In a 17-minute video posted Monday on YouTube, Trevor Eckhart shows how the software – known as Carrier IQ – logs every text message, Google search and phone number typed on a wide variety of smart phones - including HTC, Blackberry, Nokia* and others - and reports them to the mobile phone carrier.
The application, which is labeled on Eckhart’s HTC smartphone as "HTC IQ Agent," also logs the URL of websites searched on the phone, even if the user intends to encrypt that data using a URL that begins with "HTTPS," Eckhart said.
The software always runs when Android operating system is running and users are unable to stop it, Eckhart said in the video.
And, if the carrier has it, can the government get everything by search warrant from the carrier?
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"If it was easy, everybody would be doing it. It isn't, and they don't."
"Love work; hate mastery over others; and avoid intimacy with the government."
—Shemaya, in the Thalmud
"A system of law that not only makes certain conduct criminal, but also lays
down rules for the conduct of the authorities, often becomes complex in its
application to individual cases, and will from time to time produce imperfect
results, especially if one's attention is confined to the particular case at
bar. Some criminals do go free because of the necessity of keeping
government and its servants in their place. That is one of the costs of having
and enforcing a Bill of Rights. This country is built on the assumption that
the cost is worth paying, and that in the long run we are all both freer and
safer if the Constitution is strictly enforced."
—Williams v. Nix, 700 F. 2d 1164, 1173 (8th Cir. 1983) (Richard Sheppard Arnold, J.), rev'd Nix v. Williams, 467 US. 431 (1984).
"The criminal goes free, if he must, but it is the law that sets him free. Nothing
can destroy a government more quickly than its failure to observe its own laws,
or worse, its disregard of the charter of its own existence."
—Mapp v. Ohio, 367 U.S. 643, 659 (1961).
Any costs the exclusionary rule are costs imposed directly by the Fourth Amendment.
—Yale Kamisar, 86 Mich.L.Rev. 1, 36 n. 151 (1987).
"There have been powerful hydraulic pressures throughout our history that
bear heavily on the Court to water down constitutional guarantees and give the
police the upper hand. That hydraulic pressure has probably never been greater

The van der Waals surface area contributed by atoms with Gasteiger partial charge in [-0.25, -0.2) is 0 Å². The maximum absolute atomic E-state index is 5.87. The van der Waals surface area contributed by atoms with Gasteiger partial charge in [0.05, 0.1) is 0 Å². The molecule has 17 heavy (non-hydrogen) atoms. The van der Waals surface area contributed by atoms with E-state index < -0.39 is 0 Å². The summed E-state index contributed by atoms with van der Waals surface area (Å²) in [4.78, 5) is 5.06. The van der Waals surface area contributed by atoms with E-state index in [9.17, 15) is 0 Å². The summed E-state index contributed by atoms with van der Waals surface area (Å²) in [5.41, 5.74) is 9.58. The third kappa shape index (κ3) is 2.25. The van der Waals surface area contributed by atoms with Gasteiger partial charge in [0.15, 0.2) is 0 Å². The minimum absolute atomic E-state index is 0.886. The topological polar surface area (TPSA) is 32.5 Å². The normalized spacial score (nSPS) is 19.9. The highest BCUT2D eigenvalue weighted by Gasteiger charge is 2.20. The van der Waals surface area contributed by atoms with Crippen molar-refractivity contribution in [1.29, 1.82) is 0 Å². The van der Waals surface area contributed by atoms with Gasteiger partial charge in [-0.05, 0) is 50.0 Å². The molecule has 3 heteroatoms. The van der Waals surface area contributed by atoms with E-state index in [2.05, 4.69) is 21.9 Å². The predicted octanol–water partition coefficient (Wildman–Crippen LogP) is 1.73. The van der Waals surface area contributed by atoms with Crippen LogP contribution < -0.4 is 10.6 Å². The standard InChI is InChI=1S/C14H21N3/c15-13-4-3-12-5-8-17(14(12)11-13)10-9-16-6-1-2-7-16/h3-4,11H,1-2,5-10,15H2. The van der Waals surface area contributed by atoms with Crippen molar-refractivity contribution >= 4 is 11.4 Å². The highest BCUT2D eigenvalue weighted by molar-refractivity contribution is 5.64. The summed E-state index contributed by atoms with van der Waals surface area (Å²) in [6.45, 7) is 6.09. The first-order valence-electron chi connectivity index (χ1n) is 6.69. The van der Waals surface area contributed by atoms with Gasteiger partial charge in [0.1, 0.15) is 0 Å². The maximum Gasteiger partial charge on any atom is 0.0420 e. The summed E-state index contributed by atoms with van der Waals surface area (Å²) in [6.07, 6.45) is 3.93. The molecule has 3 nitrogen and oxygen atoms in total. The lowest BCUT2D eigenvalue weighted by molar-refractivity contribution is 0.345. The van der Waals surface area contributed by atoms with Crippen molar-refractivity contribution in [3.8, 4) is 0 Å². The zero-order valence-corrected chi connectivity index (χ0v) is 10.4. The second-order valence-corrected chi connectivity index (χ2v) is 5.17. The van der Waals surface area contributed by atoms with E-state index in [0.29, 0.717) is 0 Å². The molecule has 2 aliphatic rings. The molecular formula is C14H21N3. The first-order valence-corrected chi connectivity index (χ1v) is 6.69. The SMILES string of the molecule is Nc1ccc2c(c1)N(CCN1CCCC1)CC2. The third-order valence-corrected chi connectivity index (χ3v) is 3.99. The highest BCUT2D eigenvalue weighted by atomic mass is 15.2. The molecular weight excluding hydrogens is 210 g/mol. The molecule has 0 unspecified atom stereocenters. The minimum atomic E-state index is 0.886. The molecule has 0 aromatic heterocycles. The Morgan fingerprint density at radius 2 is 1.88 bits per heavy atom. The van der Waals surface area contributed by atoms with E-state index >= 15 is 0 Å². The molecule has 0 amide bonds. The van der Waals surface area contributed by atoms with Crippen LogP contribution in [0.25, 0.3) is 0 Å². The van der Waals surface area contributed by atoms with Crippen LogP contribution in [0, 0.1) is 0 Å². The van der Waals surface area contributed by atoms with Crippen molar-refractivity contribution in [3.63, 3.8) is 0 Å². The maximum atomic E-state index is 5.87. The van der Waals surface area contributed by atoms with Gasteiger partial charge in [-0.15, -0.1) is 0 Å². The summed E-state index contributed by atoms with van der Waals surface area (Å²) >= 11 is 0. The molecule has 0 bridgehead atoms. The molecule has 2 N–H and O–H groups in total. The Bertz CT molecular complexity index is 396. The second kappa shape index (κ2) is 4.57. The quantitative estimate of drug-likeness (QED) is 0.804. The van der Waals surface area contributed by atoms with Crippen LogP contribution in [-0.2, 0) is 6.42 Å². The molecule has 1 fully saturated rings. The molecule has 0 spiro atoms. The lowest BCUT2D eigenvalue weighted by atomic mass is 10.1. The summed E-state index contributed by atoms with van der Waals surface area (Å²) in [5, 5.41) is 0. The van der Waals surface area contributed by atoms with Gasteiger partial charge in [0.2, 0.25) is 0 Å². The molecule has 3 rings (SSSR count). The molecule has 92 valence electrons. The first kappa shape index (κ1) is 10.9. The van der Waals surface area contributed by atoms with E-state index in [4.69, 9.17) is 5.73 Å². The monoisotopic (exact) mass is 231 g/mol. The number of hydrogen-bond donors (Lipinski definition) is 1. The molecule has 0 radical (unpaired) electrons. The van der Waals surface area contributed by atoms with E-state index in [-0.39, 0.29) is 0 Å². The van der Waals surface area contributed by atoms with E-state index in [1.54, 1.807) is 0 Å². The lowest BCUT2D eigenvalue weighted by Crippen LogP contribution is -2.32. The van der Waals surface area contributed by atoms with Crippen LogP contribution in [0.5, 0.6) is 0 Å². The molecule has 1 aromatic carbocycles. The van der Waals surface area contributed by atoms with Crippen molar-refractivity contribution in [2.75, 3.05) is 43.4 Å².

than it is today."
— Terry v. Ohio, 392 U.S. 1, 39 (1968) (Douglas, J., dissenting).
"The great end, for which men entered into society, was to secure their
—Entick v. Carrington, 19 How.St.Tr. 1029, 1066, 95 Eng. Rep. 807 (C.P. 1765)
"It is a fair summary of history to say that the safeguards of liberty have
frequently been forged in controversies involving not very nice people. And
so, while we are concerned here with a shabby defrauder, we must deal with his
case in the context of what are really the great themes expressed by the Fourth
—United States v. Rabinowitz, 339 U.S. 56, 69 (1950) (Frankfurter, J., dissenting)
"The course of true law pertaining to searches and seizures, as enunciated
here, has not–to put it mildly–run smooth."
—Chapman v. United States, 365 U.S. 610, 618 (1961) (Frankfurter, J., concurring).
"A search is a search, even if it happens to disclose nothing but the
bottom of a turntable."
—Arizona v. Hicks, 480 U.S. 321, 325 (1987)
"For the Fourth Amendment protects people, not places. What a person knowingly
exposes to the public, even in his own home or office, is not a subject of Fourth
Amendment protection. ... But what he seeks to preserve as private, even in
an area accessible to the public, may be constitutionally protected."
—Katz v. United States, 389 U.S. 347, 351 (1967)
“Experience should teach us to be most on guard to
protect liberty when the Government’s purposes are beneficent. Men born
to freedom are naturally alert to repel invasion of their liberty by evil-minded
rulers. The greatest dangers to liberty lurk in insidious encroachment by men
of zeal, well-meaning but without understanding.”
—United States v. Olmstead, 277 U.S. 438, 479 (1925) (Brandeis, J., dissenting)
“Liberty—the freedom from unwarranted
intrusion by government—is as easily lost through insistent nibbles by
government officials who seek to do their jobs too well as by those whose purpose
it is to oppress; the piranha can be as deadly as the shark.”
—United States v. $124,570, 873 F.2d 1240, 1246 (9th Cir. 1989)
"You can't always get what you want /
But if you try sometimes / You just might find / You get what you need."
—Mick Jagger & Keith Richards
"In Germany, they first came for the communists,
and I didn't speak up because I wasn't a communist. Then they came for the Jews,
and I didn't speak up because I wasn't a Jew. Then they came for the trade unionists,
and I didn't speak up because I wasn't a trade unionist. Then they came for
the Catholics and I didn't speak up because I wasn't a Catholic. Then they came
for me–and by that time there was nobody left to speak up."
—Martin Niemöller (1945) [he served seven years in a concentration camp]
“You know, most men would get discouraged by
now. Fortunately for you, I am not most men!”
—Pepé Le Pew
"There is never enough time, unless you are serving it."
"The point of the Fourth Amendment, which often is not grasped by zealous officers, is not that it denies law enforcement the support of the usual inferences which reasonable men draw from evidence. Its protection consists in requiring that those inferences be drawn by a neutral and detached magistrate instead of being judged by the officer engaged in the often competitive enterprise of ferreting out crime."
—Johnson v. United States, 333 U.S. 10, 13-14 (1948)